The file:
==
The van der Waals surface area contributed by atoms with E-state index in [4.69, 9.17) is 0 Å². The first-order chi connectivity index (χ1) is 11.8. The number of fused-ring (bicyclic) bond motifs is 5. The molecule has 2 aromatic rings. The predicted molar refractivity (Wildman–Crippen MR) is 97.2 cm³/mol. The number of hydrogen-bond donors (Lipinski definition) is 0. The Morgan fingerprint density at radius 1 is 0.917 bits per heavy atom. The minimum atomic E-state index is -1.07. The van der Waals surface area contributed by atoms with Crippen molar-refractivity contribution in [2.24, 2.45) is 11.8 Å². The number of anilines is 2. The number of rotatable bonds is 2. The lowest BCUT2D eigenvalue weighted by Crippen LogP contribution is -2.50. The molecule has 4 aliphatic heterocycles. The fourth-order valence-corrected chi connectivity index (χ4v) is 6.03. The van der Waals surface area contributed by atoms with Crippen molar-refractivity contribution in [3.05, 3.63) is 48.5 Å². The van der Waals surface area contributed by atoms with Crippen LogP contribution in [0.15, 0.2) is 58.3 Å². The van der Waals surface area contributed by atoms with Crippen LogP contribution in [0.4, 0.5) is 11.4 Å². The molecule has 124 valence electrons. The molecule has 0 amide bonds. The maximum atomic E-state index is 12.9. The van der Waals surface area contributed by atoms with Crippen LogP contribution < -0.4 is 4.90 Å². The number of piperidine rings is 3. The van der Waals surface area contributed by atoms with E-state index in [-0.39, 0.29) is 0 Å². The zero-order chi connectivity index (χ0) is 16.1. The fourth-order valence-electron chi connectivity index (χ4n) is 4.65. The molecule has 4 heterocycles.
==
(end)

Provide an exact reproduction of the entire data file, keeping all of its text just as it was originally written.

The van der Waals surface area contributed by atoms with E-state index in [4.69, 9.17) is 0 Å². The first-order chi connectivity index (χ1) is 11.8. The number of fused-ring (bicyclic) bond motifs is 5. The molecule has 2 aromatic rings. The predicted molar refractivity (Wildman–Crippen MR) is 97.2 cm³/mol. The number of hydrogen-bond donors (Lipinski definition) is 0. The Morgan fingerprint density at radius 1 is 0.917 bits per heavy atom. The minimum atomic E-state index is -1.07. The van der Waals surface area contributed by atoms with Crippen molar-refractivity contribution in [2.24, 2.45) is 11.8 Å². The number of anilines is 2. The number of rotatable bonds is 2. The lowest BCUT2D eigenvalue weighted by Crippen LogP contribution is -2.50. The molecule has 4 aliphatic heterocycles. The fourth-order valence-corrected chi connectivity index (χ4v) is 6.03. The van der Waals surface area contributed by atoms with Crippen molar-refractivity contribution in [3.05, 3.63) is 48.5 Å². The van der Waals surface area contributed by atoms with Crippen LogP contribution in [0.15, 0.2) is 58.3 Å². The van der Waals surface area contributed by atoms with Crippen LogP contribution in [0.4, 0.5) is 11.4 Å². The molecule has 124 valence electrons. The molecule has 0 amide bonds. The maximum atomic E-state index is 12.9. The van der Waals surface area contributed by atoms with Crippen LogP contribution < -0.4 is 4.90 Å². The number of piperidine rings is 3. The van der Waals surface area contributed by atoms with E-state index in [-0.39, 0.29) is 0 Å². The zero-order chi connectivity index (χ0) is 16.1. The fourth-order valence-electron chi connectivity index (χ4n) is 4.65. The molecule has 4 heterocycles.